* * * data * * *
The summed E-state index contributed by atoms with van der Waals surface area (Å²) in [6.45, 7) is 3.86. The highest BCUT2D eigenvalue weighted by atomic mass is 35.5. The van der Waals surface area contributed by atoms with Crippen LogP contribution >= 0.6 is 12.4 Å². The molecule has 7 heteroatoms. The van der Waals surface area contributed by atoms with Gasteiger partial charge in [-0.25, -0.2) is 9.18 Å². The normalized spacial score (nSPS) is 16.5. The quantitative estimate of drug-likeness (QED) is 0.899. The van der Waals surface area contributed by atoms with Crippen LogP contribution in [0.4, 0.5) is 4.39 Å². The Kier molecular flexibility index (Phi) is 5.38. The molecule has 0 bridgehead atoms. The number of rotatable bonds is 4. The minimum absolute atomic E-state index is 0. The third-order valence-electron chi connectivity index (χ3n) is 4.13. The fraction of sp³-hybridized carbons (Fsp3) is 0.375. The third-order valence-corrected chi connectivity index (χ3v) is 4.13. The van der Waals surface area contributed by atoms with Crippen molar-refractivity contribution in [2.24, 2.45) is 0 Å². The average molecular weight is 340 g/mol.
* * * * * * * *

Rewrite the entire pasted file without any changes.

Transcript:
The summed E-state index contributed by atoms with van der Waals surface area (Å²) in [6.45, 7) is 3.86. The highest BCUT2D eigenvalue weighted by atomic mass is 35.5. The van der Waals surface area contributed by atoms with Crippen LogP contribution >= 0.6 is 12.4 Å². The molecule has 7 heteroatoms. The van der Waals surface area contributed by atoms with Gasteiger partial charge in [-0.25, -0.2) is 9.18 Å². The normalized spacial score (nSPS) is 16.5. The quantitative estimate of drug-likeness (QED) is 0.899. The van der Waals surface area contributed by atoms with Crippen LogP contribution in [0.4, 0.5) is 4.39 Å². The Kier molecular flexibility index (Phi) is 5.38. The molecule has 0 bridgehead atoms. The number of rotatable bonds is 4. The minimum absolute atomic E-state index is 0. The third-order valence-electron chi connectivity index (χ3n) is 4.13. The fraction of sp³-hybridized carbons (Fsp3) is 0.375. The third-order valence-corrected chi connectivity index (χ3v) is 4.13. The van der Waals surface area contributed by atoms with Crippen molar-refractivity contribution in [2.24, 2.45) is 0 Å². The average molecular weight is 340 g/mol.